With open office plans, task-based layouts, high turnover, and diverse tenant rosters, coworking spaces represent some of the most challenging environments when it comes to network design. Here’s what coworking spaces must do to overcome these challenges.
In the past half-decade, coworking spaces have emerged as an increasingly popular option for everyone from freelancers to SMBs and even enterprises. Boasting a wide variety of benefits — from cost efficiencies to increased networking opportunities — shared working spaces are in greater demand than ever.
The rise of coworking is directly related to drastic changes in the workforce over the past decade. A recent report from MBO Partners estimates that there are roughly 17.8 million independent full-time workers in the United States today, plus another 12.4 million gig-economy workers. Perhaps even more shocking, over 100 million startups are founded each year. To put that into perspective, that’s nearly three startups per second.
These startup teams and gig-economy freelancers are no longer working out of their garages or their local coffee shops. Instead, they’re turning in droves to coworking spaces, which are more affordable than traditional offices and offer a sense of community and diversity that small teams might otherwise lack.
Between WeWork, The Yard, Industrious, Serendipity Labs, and more, there are a total of 7,800 shared workspaces in use worldwide, and that number is expected to climb to 37,000 over just the next two years alone. In fact, some industry experts predict that the number of shared workspaces will continue to double each year for the foreseeable future.
With the supply of coworking spaces reaching unprecedented heights, competition between providers is at an all-time high. Offering tasteful décor and a few cold brew taps is no longer enough to set these competitors apart from one another. To truly stand out, your secret weapon and core offering should be a state-of-the-art network that offers reliable, efficient, and fast connectivity for all of your tenants — and their devices.
As a workspace provider, you’ve probably had nightmares about the Internet going down in your building. It’s an understandable fear. Tenants won’t be happy if their work is compromised because of a misplaced access point, or a new nextdoor tenant running a bitcoin mining operation. When you’re in the business of facilitating workplace productivity, having your brand associated with poor connectivity is a non-starter.
Providing reliable Internet and WiFi is, of course, easier said than done. Your tenants likely have a diverse collection of devices and use the Internet for a slew of different reasons — which can make it seem near impossible to meet everyone’s needs.
If you want to provide the most reliable Internet to your tenants, the first order of business should be to invest in the wired network (your switches, cabling, etc.). Whether you need to refit an existing building with new cabling or you’re doing a full rip-and-replace, a well-planned wired infrastructure is the key to offering the best Internet possible.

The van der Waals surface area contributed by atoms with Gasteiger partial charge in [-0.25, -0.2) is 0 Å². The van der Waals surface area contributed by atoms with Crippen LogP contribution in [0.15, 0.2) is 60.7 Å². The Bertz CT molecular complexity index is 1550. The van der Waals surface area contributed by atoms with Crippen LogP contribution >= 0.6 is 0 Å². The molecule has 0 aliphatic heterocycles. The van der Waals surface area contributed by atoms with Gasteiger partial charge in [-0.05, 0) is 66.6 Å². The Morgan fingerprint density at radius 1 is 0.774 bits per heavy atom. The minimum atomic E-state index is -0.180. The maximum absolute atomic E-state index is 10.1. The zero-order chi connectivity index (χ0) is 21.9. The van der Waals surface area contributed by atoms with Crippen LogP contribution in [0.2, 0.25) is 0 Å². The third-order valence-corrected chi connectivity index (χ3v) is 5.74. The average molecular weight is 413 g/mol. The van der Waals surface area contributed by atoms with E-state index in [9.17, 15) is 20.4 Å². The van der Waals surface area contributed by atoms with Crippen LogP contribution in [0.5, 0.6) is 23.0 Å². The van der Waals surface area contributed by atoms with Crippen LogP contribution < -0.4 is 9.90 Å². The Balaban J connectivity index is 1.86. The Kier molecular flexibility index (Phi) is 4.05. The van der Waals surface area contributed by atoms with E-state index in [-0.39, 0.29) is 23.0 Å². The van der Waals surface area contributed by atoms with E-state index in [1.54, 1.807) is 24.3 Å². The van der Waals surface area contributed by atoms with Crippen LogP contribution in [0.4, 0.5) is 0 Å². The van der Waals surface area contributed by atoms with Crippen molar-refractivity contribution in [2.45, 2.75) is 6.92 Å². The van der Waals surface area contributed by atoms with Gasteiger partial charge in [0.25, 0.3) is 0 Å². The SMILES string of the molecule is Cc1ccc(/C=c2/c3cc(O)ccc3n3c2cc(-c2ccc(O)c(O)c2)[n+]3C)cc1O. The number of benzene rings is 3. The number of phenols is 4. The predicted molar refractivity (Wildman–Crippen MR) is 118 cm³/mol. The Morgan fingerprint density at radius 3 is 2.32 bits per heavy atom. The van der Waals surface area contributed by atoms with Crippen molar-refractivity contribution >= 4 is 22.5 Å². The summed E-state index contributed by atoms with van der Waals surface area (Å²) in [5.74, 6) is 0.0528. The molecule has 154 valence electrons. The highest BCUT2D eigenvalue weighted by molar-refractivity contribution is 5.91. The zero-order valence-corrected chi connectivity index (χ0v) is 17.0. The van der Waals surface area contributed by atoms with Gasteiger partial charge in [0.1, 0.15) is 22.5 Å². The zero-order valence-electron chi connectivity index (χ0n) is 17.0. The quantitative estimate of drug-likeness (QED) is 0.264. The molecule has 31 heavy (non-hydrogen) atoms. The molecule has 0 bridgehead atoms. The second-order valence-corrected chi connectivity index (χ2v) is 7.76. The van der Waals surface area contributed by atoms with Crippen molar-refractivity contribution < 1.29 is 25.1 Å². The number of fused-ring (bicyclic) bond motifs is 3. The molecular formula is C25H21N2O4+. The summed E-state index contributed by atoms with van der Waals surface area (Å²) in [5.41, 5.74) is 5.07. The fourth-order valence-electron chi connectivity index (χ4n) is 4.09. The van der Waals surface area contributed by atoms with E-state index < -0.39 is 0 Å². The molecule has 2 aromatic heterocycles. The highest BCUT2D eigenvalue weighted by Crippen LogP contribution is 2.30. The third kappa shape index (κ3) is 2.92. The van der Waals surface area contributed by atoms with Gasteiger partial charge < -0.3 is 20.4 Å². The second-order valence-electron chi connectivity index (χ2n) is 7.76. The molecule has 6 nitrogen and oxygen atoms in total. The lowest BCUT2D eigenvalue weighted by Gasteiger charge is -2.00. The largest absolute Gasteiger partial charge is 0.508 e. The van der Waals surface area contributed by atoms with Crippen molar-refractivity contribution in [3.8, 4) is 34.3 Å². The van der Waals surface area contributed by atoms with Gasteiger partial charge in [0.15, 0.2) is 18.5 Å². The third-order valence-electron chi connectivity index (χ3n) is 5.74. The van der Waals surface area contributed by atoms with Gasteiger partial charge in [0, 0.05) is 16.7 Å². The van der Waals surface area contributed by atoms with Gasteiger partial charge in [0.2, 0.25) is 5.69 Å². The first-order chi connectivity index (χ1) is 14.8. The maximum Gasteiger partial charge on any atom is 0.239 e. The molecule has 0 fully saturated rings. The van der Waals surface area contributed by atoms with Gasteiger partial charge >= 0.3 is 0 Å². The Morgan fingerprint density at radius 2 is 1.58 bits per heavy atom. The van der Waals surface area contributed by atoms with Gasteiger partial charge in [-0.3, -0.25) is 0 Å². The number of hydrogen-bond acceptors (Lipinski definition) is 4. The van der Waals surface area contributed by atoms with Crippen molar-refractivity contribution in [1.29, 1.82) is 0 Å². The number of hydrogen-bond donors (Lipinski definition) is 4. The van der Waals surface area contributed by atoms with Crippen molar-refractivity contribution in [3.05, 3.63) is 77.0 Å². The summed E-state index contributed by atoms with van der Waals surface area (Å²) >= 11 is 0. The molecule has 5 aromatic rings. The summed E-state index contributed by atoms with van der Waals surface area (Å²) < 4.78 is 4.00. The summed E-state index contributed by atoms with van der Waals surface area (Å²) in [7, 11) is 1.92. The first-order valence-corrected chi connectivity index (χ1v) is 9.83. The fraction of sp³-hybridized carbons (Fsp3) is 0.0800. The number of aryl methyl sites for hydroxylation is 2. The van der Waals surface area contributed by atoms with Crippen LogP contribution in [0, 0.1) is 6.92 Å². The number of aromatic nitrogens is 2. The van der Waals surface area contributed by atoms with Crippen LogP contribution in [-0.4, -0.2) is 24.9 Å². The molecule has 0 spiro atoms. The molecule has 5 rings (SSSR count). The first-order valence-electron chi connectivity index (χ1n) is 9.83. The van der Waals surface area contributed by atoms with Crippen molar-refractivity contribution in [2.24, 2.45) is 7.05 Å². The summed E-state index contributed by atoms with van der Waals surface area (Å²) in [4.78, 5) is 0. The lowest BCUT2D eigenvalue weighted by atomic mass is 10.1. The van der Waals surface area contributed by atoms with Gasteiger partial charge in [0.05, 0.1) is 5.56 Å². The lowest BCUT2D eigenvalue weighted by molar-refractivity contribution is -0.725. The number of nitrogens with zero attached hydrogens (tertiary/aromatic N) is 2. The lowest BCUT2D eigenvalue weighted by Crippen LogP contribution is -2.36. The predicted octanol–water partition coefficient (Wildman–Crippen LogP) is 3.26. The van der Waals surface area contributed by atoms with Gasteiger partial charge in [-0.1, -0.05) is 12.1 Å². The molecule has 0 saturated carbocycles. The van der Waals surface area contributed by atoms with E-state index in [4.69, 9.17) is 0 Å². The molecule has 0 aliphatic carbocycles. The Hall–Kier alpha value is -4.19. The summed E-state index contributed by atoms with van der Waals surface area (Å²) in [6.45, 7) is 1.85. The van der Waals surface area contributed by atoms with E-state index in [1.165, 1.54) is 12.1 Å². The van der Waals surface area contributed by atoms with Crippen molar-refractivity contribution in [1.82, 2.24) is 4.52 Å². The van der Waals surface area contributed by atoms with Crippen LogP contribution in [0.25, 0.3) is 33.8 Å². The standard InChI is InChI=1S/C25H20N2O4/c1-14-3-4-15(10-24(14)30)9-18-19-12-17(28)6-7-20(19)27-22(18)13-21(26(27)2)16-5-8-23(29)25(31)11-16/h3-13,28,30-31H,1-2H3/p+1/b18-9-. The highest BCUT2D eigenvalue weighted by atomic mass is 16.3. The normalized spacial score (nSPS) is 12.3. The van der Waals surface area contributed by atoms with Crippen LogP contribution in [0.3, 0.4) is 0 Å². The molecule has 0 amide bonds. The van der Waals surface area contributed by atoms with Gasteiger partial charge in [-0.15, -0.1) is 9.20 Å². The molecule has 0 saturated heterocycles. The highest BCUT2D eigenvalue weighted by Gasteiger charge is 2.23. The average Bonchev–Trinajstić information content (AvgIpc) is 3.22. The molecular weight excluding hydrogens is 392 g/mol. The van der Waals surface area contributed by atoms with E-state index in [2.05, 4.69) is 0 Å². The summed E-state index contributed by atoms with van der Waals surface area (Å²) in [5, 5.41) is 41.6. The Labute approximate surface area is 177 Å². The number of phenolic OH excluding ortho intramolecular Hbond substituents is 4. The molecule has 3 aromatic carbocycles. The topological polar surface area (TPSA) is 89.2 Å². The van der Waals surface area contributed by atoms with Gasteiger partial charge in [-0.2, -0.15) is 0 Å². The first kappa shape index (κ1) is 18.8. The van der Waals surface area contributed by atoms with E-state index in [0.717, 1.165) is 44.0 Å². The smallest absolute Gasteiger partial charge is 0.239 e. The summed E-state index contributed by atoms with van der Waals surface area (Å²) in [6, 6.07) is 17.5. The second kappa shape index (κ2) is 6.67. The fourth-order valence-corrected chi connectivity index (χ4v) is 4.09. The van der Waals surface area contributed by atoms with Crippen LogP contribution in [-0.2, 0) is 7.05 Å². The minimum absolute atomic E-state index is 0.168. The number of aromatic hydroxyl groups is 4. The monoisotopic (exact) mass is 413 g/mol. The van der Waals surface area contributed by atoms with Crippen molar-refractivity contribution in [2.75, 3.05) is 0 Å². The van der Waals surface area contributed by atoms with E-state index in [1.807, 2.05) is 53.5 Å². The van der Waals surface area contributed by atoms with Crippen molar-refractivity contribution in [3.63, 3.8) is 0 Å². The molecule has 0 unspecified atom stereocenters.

With a well-configured wired network as your foundation, you can then focus on designing a custom wireless solution capable of handling all the challenges that come with coworking spaces. This is particularly important in a coworking space, where change and uncertainty are the norm. Tasked with managing constantly shifting groups of diverse tenants with dissimilar bandwidth requirements, coworking spaces must invest in highly flexible (and unique) network solutions.
Despite the relaxed social atmosphere that coworking spaces tend to perpetuate, the need for stringent cybersecurity cannot be ignored. Given that cybercrime and ransomware are on the rise, offering tenants a highly secure network is paramount. The last thing you’d want is a tenant experiencing a data breach because you lacked the cybersecurity network protocols to keep their data safe.
To get started with some best practices for network security, we recommend isolating different tenants in your building to limit the potential danger of one tenant going after another’s data. This can also prevent the spread of viral infections that can compromise users’ devices.
Similarly, it’s advisable to require that tenants use two-factor authentication when connecting to your building’s WiFi. This will prevent freeloaders from accessing your Internet, which could eat up your bandwidth, affect connectivity, and stunt overall performance. Additionally, a two-factor authentication process can decrease the odds of a malicious actor gaining access to one of your tenants’ computers and sensitive resources.
At Turn-key Technologies, Inc. (TTI), we understand that coworking spaces face a slew of challenges that traditional office environments do not. On top of managing all the equipment and moving parts that keep your building running, coworking spaces must also contend with a diverse array of constantly changing tenants — all of whose needs must be met. This requires flexible and robust IT support — no easy ask in an era where talent is increasingly hard to find. Luckily, TTI is here to help.
With nearly thirty years of experience designing wired and wireless networks for a diverse array of large corporate office spaces, the award-winning engineers at TTI understand exactly what coworking spaces need.
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